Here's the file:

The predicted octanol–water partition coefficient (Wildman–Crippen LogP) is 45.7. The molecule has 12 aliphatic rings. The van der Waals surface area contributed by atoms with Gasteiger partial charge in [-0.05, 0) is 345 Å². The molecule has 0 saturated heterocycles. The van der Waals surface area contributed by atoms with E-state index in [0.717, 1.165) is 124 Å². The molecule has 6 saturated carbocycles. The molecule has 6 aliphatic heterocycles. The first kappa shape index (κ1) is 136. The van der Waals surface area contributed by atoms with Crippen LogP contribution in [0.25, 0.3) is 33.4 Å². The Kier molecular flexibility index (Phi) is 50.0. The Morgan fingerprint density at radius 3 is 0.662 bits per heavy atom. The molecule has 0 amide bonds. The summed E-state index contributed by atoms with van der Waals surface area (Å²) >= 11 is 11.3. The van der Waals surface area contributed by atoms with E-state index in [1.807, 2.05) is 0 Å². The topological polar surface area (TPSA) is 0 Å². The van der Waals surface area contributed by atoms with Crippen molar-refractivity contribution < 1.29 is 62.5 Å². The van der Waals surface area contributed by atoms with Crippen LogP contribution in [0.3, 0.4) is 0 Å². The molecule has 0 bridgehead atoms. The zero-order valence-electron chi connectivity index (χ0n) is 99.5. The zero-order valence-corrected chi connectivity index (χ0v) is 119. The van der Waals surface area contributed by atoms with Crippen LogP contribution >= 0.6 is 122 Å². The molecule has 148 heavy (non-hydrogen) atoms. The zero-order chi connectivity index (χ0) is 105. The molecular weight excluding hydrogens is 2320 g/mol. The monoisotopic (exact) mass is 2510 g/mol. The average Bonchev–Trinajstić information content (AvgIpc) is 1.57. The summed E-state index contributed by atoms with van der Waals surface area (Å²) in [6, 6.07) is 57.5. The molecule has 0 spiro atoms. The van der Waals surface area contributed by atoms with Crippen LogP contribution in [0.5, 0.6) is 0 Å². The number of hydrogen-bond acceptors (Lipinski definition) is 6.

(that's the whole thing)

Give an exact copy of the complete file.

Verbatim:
The predicted octanol–water partition coefficient (Wildman–Crippen LogP) is 45.7. The molecule has 12 aliphatic rings. The van der Waals surface area contributed by atoms with Gasteiger partial charge in [-0.05, 0) is 345 Å². The molecule has 0 saturated heterocycles. The van der Waals surface area contributed by atoms with E-state index in [0.717, 1.165) is 124 Å². The molecule has 6 saturated carbocycles. The molecule has 6 aliphatic heterocycles. The first kappa shape index (κ1) is 136. The van der Waals surface area contributed by atoms with Crippen LogP contribution in [0.25, 0.3) is 33.4 Å². The Kier molecular flexibility index (Phi) is 50.0. The Morgan fingerprint density at radius 3 is 0.662 bits per heavy atom. The molecule has 0 amide bonds. The summed E-state index contributed by atoms with van der Waals surface area (Å²) >= 11 is 11.3. The van der Waals surface area contributed by atoms with E-state index in [1.807, 2.05) is 0 Å². The topological polar surface area (TPSA) is 0 Å². The van der Waals surface area contributed by atoms with Crippen molar-refractivity contribution < 1.29 is 62.5 Å². The van der Waals surface area contributed by atoms with Crippen LogP contribution in [0.3, 0.4) is 0 Å². The molecule has 0 bridgehead atoms. The zero-order valence-electron chi connectivity index (χ0n) is 99.5. The zero-order valence-corrected chi connectivity index (χ0v) is 119. The van der Waals surface area contributed by atoms with Crippen LogP contribution >= 0.6 is 122 Å². The molecule has 148 heavy (non-hydrogen) atoms. The zero-order chi connectivity index (χ0) is 105. The molecular weight excluding hydrogens is 2320 g/mol. The monoisotopic (exact) mass is 2510 g/mol. The average Bonchev–Trinajstić information content (AvgIpc) is 1.57. The summed E-state index contributed by atoms with van der Waals surface area (Å²) in [6, 6.07) is 57.5. The molecule has 0 spiro atoms. The van der Waals surface area contributed by atoms with Crippen LogP contribution in [0.5, 0.6) is 0 Å². The number of hydrogen-bond acceptors (Lipinski definition) is 6.